I think I had a similar post title right after Bo's birthday party this summer. Or maybe it was before the party, when I was still frazzled.
Anyhow, the most clever thing I've done in the last few days was to hang wool blankets on the curtain rods in our bedroom. It was an idea I think I found in Domino's green issue last year (correct me if I'm wrong, folks). Keeps the cold air out and makes me feel like a hibernating bear in a cave. J is loving the whole blackout effect--what is it with men wanting it pitch black when they sleep?
The project did involve a tiny bit of sewing. I added ribbon loops to the tops of the blankets so they could hang from something.
But instead of showing you a photo of Army green wool blankets hanging over my windows, I'd rather treat you to some eye candy from around the Internet. Enjoy ...
From Ohdeedoh, this simple nursery. I'm loving the granny blanket and the sweet little jumper hanging from the wall:
Last night's woodland-themed first birthday party for Magpie was a success--simple, small and a little bit silly. The kids looked adorable in their elf hats and were great sports about wearing them for a photo (I want to get some parental permission before I post those pictures here).
I hung the "hip hip hooray" banner I'd made for Bo's birthday this summer.
The cake saga ended with a fun and easy solution. After our oven broke, I gave up trying to do anything too complicated. I ordered two round cakes from a grocery store bakery, asked them to frost them very simply with light pink, and then I fondanted them up the night before the party.
I'd never even eaten fondant before, let alone work with it (I understand it's all the rage at weddings today, but when most of my friends and I got married fondant was still something only to be enjoyed on the pages of Martha Stewart Weddings).
I followed the simplest recipe ever, found here, but it's not even as complicated as that write up makes it seem. Just put a cup of mini marshmallows plus 1 tablespoon of water in a bowl and microwave it for 20-30 seconds. Stir it up with a spoon. Add 1 1/2 to 2 cups powdered sugar. Stir until you have a gummy paste. Pull off a blob of it, add a bit of food coloring and work it in. It helps to grease your hands with a little bit of shortening, and feel free to add more powdered sugar if the fondant gets to moist. Then make whatever shape you want.
I'm sure there are fondant purists who would cringe at a recipe that calls for marshmallows, but from what I hear real fondant tastes terrible and what I made wasn't bad at all (it tastes like super sweet marshmallows, as you can imagine).
I can't take any credit for the look of the owl cake. I found these photos on Flickr of a cake made by a real baker and just did my best to come within a mile of the cuteness she achieved. Take a look at her other stuff while you're there. A.dor.a.ble.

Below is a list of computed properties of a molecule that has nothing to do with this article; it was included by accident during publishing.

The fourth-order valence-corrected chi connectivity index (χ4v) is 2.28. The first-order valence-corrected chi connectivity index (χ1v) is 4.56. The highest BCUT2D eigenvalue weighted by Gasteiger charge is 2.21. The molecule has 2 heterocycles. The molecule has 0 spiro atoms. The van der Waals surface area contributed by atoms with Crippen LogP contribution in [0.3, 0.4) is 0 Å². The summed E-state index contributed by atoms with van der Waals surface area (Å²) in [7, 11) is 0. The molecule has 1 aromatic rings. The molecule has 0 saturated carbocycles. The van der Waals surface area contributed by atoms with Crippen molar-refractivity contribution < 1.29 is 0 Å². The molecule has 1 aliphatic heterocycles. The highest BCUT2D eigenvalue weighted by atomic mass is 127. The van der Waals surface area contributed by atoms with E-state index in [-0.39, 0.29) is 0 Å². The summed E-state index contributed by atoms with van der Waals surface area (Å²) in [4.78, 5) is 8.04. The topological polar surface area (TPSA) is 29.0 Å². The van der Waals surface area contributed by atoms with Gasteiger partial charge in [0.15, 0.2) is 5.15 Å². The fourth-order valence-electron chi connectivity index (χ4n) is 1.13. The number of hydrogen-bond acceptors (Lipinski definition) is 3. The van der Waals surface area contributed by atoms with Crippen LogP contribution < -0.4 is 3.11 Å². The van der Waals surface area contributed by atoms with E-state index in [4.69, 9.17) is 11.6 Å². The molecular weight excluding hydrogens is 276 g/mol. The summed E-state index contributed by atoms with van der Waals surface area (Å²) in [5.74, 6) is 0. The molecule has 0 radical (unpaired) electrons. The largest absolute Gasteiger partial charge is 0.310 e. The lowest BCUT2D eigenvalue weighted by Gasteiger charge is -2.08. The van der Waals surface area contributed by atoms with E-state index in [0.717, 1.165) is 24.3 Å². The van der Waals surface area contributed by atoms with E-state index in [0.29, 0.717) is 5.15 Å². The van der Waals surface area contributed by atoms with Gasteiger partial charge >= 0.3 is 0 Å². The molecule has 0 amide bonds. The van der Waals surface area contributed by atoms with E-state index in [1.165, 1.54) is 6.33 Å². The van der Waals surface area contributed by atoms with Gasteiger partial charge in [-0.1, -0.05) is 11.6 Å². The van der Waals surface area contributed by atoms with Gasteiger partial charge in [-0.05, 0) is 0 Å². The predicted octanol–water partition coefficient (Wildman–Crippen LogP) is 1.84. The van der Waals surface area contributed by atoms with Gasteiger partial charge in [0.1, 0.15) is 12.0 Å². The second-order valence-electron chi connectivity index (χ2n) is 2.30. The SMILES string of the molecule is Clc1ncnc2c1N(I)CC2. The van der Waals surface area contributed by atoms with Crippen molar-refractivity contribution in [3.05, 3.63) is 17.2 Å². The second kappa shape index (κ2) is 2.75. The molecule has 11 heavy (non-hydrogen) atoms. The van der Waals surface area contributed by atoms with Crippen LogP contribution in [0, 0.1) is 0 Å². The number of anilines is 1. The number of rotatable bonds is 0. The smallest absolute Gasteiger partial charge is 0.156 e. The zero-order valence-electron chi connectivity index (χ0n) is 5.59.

I was just dinking around with the "B" cake. Doesn't exactly have a woodland theme. (FYI--Magpie's real first name starts with B.)
Anyhow, we have a hiatus on birthdays for a while (minus a couple of gifts that need to be made, including a Waldorf doll I might attempt for a little girl this weekend). You know what that means ... crafty Christmas is up next! Oh, boy.
I'm thinking of making it a 100 percent handmade Christmas this year. To me, that means that all the gifts we give will either be made by ourselves or purchased by a local artisan or on Etsy. Anyone else attempting this too (or am I the only crack head on the block?)? Wish me luck. I'm probably a few months behind already, so we'll see.
After seven+ years as a journalist, having my byline in the newspaper doesn't faze me. My first clip--a story about couples who met through their dogs--was published in The Boston Globe back in 2001, and that was quite a thrill. But I quickly realized that my byline is there for only one reason--so people know who to call when they're grumpy.
There's something different, though, when my photos appear in the paper, especially when they're shots of one of my craft projects. It's more personal, I guess, and I always get a little red in the face when I open the paper in the morning and see my amateur photography, hoping the real photojournalists at the paper aren't rolling their eyes at my latest attempt.
Bo could care less about any of it. When I showed her the pumpkins we carved in today's edition of the Spokesman-Review, she was like, "Yeah? So what, Mommy?" At least she isn't embarrassed by her mother yet. That'll come later, I'm sure.
In case you're looking for a unique way to carve a pumpkin this weekend, here's an excerpt from today's story and a photo tutorial. Just don't call me if yours doesn't turn out right.
(A) pumpkin-carving alternative involves scraping an image into a pumpkin rather than fully slicing and removing pieces of its flesh. This enables you to create a more detailed picture on your pumpkin than you might otherwise achieve.
The first step is to find a simple drawing of an image and either print it out or photocopy it. Consider nature-inspired drawings of leaves or animals, such as squirrels or owls.
Clip art programs and coloring books are good sources of images because their drawings usually have simple lines. There are several free coloring books online, including at familycrafts.about.com.
For this project, purchase a pumpkin that’s big enough to accommodate your drawing and that doesn’t have deep grooves. Wash and dry your pumpkin before beginning.